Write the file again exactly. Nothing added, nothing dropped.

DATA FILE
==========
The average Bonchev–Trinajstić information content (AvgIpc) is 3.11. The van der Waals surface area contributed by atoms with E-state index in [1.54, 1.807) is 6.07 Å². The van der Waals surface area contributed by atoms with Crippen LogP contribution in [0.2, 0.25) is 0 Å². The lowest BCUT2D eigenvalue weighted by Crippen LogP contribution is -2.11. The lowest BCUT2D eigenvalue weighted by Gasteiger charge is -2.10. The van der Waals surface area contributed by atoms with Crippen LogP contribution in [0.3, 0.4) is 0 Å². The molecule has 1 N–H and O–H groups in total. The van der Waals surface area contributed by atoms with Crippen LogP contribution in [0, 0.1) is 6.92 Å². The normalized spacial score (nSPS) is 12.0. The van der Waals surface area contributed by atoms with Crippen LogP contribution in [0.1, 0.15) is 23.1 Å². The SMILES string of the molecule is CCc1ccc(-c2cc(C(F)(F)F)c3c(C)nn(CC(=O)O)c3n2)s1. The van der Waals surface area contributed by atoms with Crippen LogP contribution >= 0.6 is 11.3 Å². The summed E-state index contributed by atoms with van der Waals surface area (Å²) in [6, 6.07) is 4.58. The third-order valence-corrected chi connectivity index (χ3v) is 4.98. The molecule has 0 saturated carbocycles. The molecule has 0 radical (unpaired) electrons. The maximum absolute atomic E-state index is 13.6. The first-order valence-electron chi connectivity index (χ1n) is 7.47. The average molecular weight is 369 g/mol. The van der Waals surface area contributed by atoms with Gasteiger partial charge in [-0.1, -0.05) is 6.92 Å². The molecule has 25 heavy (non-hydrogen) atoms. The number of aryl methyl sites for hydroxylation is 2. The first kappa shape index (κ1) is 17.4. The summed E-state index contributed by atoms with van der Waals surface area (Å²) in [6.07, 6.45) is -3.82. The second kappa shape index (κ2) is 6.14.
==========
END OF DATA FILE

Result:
The average Bonchev–Trinajstić information content (AvgIpc) is 3.11. The van der Waals surface area contributed by atoms with E-state index in [1.54, 1.807) is 6.07 Å². The van der Waals surface area contributed by atoms with Crippen LogP contribution in [0.2, 0.25) is 0 Å². The lowest BCUT2D eigenvalue weighted by Crippen LogP contribution is -2.11. The lowest BCUT2D eigenvalue weighted by Gasteiger charge is -2.10. The van der Waals surface area contributed by atoms with Crippen LogP contribution in [0.3, 0.4) is 0 Å². The molecule has 1 N–H and O–H groups in total. The van der Waals surface area contributed by atoms with Crippen LogP contribution in [0, 0.1) is 6.92 Å². The normalized spacial score (nSPS) is 12.0. The van der Waals surface area contributed by atoms with Crippen LogP contribution in [0.1, 0.15) is 23.1 Å². The SMILES string of the molecule is CCc1ccc(-c2cc(C(F)(F)F)c3c(C)nn(CC(=O)O)c3n2)s1. The van der Waals surface area contributed by atoms with Crippen LogP contribution >= 0.6 is 11.3 Å². The summed E-state index contributed by atoms with van der Waals surface area (Å²) in [6, 6.07) is 4.58. The third-order valence-corrected chi connectivity index (χ3v) is 4.98. The molecule has 0 saturated carbocycles. The molecule has 0 radical (unpaired) electrons. The maximum absolute atomic E-state index is 13.6. The first-order valence-electron chi connectivity index (χ1n) is 7.47. The average molecular weight is 369 g/mol. The van der Waals surface area contributed by atoms with Gasteiger partial charge in [-0.1, -0.05) is 6.92 Å². The molecule has 25 heavy (non-hydrogen) atoms. The number of aryl methyl sites for hydroxylation is 2. The first kappa shape index (κ1) is 17.4. The summed E-state index contributed by atoms with van der Waals surface area (Å²) in [6.07, 6.45) is -3.82. The second kappa shape index (κ2) is 6.14.